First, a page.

Exploiting the Soft Constraints Hypothesis to Mitigate Interruption Effects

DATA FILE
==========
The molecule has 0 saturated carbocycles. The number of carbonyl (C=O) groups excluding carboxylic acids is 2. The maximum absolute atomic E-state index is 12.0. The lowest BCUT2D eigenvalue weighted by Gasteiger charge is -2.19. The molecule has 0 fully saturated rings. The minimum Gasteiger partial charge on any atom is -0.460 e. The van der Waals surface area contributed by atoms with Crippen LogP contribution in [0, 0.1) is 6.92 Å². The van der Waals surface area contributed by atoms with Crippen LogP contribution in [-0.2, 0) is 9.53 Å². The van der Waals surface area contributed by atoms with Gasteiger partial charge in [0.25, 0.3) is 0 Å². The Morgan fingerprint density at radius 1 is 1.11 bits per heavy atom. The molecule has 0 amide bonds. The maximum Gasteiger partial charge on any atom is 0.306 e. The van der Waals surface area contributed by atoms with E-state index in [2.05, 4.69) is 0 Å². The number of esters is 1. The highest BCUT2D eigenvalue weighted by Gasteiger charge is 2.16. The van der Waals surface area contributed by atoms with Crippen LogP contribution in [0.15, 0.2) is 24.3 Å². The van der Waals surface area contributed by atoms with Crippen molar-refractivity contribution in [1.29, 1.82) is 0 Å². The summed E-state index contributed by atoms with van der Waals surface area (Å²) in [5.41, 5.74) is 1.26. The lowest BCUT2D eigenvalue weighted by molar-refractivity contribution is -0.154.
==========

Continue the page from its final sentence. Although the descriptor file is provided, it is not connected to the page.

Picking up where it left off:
The soft constraints hypothesis (Gray et al., 2006) posits that a more memory-based strategy is induced with increasing costs of accessing goal-state information. This relationship was used advantageously to reduce forgetting in an interrupted visuo-spatial copying task, although it increased overall task completion time (Morgan et al., 2009). However, in problem solving, studies have found that increased goal-state access cost resulted in more planning before action and improved efficiency following interruption, without the attendant disadvantage of increased solution time. In the current experiment, following Monk et al. (2008), we examined whether increased goal access cost could protect against the negative effects of longer and more demanding interrupting tasks during problem solving. Participants in a high access cost condition completed problems in fewer moves following a 13-second interruption and resumed faster following 8- and 13-second interruptions, compared to a low access cost condition. Theoretical and practical implications are discussed.

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